Date of Award

8-2004

Degree Type

Dissertation

Degree Name

Doctor of Education

Major

Educational Administration

Major Professor

E. Grady Bogue

Committee Members

Robert Cunningham, Malcolm McInnis, Norma Mertz

Abstract

The purpose of this study was to describe tuition policy setting at the University of Tennessee, Knoxville, 1960-2000. A case study method was employed that involved interviews with current and former chancellors, campus business officers, presidents, system business officers, THEC officials, and a member of the board of trustees. A variety of documentary evidence was also reviewed to assist in triangulation of the data. Four significant themes emerged during the study. These four themes include: (1) there is no formal tuition policy at the University of Tennessee, (2) there is significant input in the decision making process, (3) there is minimal formal communication regarding decisions, and (4) the proliferation of special fees is a recent phenomenon.

The overwhelming evidence confirmed there were no formal policies guiding tuition setting at the University of Tennessee, although the palpable long standing philosophy was “keep tuition low.” This low tuition approach was adopted as an informal policy dating back to at least the 1950s and held throughout most of the 40 year period of this study. There were considerable discussions every year during the budget process regarding the needs of the university, the likely state funding, and the share of expenses expected to come from students. The reality was tuition paid by students became the balance wheel, for the most part, in the budget planning process. The interviewees discussed many factors that influenced the tuition discussion including “what will the traffic bear”, peer comparisons regarding both tuition and faculty salaries, inflation, the state budget situation, enrollment, and the need for new programs and facilities. There was an overwhelming desire to remain competitive in the SREB region as it relates to tuition, but this desire continually competes with the desire for improved quality and expanded programs. The budget process was fairly consistent throughout the 40-year history. Keeping tuition low and shifting a portion of the expenses to fees is perceived to put the university in a more competitive position rather than combining these additional costs with the general tuition. This trend is expected to continue not only at the University of Tennessee, but also throughout higher education.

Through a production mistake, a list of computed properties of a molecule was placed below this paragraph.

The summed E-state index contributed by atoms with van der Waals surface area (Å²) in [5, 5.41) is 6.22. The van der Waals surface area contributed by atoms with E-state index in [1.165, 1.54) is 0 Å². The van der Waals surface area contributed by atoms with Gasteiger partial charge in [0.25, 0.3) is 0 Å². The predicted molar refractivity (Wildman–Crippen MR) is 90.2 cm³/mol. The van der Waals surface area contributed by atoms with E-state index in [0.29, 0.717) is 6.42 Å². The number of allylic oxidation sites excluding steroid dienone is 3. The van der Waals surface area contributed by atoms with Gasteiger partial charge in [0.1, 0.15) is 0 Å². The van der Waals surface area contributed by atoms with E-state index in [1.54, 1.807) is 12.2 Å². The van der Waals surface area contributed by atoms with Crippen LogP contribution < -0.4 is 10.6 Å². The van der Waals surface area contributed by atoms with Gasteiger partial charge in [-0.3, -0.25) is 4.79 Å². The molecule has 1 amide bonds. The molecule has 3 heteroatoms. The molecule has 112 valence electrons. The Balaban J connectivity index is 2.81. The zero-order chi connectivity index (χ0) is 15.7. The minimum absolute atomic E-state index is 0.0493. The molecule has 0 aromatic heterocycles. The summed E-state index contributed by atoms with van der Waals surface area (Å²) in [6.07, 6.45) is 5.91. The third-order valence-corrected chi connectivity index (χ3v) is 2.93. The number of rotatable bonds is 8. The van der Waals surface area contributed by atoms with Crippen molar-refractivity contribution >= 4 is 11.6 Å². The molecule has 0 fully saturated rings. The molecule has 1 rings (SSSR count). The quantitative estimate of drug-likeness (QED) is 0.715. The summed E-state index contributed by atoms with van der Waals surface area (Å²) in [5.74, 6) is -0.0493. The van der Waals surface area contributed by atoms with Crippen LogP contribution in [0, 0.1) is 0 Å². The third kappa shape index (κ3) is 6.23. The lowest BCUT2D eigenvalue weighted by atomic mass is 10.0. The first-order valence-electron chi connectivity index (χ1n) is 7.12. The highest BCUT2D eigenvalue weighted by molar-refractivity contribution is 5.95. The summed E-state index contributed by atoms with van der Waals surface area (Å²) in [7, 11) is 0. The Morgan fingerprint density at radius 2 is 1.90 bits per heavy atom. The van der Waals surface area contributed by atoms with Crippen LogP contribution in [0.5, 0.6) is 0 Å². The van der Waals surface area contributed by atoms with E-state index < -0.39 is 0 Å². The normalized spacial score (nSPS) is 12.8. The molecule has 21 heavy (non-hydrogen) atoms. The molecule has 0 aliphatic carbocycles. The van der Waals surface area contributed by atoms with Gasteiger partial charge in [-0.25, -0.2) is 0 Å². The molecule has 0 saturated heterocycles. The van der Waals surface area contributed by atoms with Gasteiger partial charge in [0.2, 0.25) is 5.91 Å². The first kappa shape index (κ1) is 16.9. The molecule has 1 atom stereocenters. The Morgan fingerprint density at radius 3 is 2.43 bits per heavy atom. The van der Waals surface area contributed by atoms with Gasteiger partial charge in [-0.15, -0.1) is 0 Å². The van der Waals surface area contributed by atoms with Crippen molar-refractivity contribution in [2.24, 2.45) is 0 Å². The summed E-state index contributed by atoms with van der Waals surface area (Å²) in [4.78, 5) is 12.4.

Overall, the research participants were extremely committed to the purpose of higher education, fervent in their support for state funding for higher education, firmly convinced that students should pay a “fair share” of their own education, and skeptical of an improved state funding situation. In fact, only one of the twelve participants believed tuition should continue to rise, but all twelve believed it would continue to do so. In addition, none of them believed the state funding situation would significantly improve, at least not in the short-run.

There must be a public policy debate in Tennessee regarding the significance of higher education to the state and why increased funding for higher education is important. We must develop a policy that recognizes the cumulative consequences of our decisions before they cause irreparable harm to some students by forcing them out of the higher education system

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